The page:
TPAOL Question #12 ~ The People's Act of Love

by James Meek

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Unread postby Endora » Wed Feb 14, 2007 12:34 pm

Angelina, thank you for your posts. It's so interesting to read what other cultures think. And propaganda, yes. It's insidious in all our countries. The trouble is, because we've studies it in history, for example, we think we understand the techniques and are wise to it. The problem that we don't see is that it's still used and even more effectively because it's done so much more subtley.

Was Samarin justified? On the simple moral principle that killing another person is wrong, no. Making exceptions is the start of a slippery slope.
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Unread postby nebraska » Wed Feb 14, 2007 9:37 pm

I am reading all the discussion and I am completely humbled by all of you!!!!! I read this book around Christmas time because the "old people" story in Happy Days was really depressing me.......TPAOL was actually a relief! But I feel like I missed everything the first time through..I have gone back and read the first three chapters again and it is like I am reading a book I never saw before. This one definitely needs a second reading!!!!!!!! I wish I was able to participate more, but I feel like I am totally out of the loop.

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Unread postby Liz » Thu Feb 15, 2007 11:01 am

I have to agree with you, Nebraska. This book needs a second or third reading. Unfortunately, I don't have that kind of time, although I have gone back and read portions of chapters. And at those times I was finding myself asking why I hadn't remembered it that way.
You can't judge a book by its cover.

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Unread postby DeppInTheHeartOfTexas » Thu Feb 15, 2007 12:06 pm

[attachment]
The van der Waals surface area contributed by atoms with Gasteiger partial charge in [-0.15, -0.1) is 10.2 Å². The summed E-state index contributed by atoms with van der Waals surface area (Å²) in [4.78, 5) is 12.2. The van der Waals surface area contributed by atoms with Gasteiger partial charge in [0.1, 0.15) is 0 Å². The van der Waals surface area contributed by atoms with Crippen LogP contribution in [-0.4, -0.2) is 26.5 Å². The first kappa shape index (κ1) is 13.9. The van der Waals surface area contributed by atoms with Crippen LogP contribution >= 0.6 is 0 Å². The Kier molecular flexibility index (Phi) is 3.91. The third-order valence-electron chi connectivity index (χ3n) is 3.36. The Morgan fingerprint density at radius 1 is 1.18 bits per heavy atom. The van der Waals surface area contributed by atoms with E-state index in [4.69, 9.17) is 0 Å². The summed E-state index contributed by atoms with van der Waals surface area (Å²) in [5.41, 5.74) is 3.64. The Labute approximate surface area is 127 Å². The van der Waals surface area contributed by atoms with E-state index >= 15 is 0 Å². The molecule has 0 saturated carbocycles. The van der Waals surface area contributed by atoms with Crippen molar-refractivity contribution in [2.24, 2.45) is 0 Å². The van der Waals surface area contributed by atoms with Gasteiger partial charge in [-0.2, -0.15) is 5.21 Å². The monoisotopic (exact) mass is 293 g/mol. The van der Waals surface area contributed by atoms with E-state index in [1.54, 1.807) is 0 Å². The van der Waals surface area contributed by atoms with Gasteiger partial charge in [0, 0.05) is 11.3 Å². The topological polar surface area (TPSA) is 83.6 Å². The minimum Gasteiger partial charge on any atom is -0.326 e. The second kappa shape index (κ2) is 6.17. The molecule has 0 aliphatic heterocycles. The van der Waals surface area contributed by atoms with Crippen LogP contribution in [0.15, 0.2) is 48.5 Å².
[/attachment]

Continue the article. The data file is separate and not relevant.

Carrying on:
So true! One of these days I want to give it a second go. Hopefully while our discussion is still fresh in my mind.
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Unread postby Xaxis » Thu Feb 15, 2007 3:49 pm

Angelina wrote,In WWII perished 27 millions Russians. 27 millions. More than 10 millions from them was killed in Germans concentration camps, “ the camps of the death”. The Russians, the Slavs, like Jews, was declared as the untermenschen by Nazi regime, and planned to the total destruction. Nazi burned down the Russians together with Jews in the Nazi camps, in the furnaces, which worked like a conveyor. And to write after this “Holocost was made in Russia” – I can’t believe my eyes. Dear Herr Seidler, Holocost was made in Germany, in your country, by the way, and there are enough papers and photos too to prove it, including the evidences of witnesses on the Nurnberg process. Russia is a friend for Germany, but isn’t a friend for a neo-nazi like you. Unquote.

I feel sick and I can't believe I'm going to actually say this about millions of peoples death. The number of murders in the German concentration camps, 11 million lives. Six million, Jews and 5 million non-Jews. I don't know where you are getting 10 million concentration camp Russians? Are you including prison of war camp numbers? I mean no disrespect to the dead. I attend Yom Hashoah every year to honor the dead and these are the numbers given and also the numbers given in many things I have read.
http://en.wikipedia.org/wiki/The_Holocaust

I believe this is what we were attempting to discuss, (added edit, 2/18)

The summary of various sources' estimates on the number of Nazi regime victims is given in Matthew White's online atlas of 20th century history.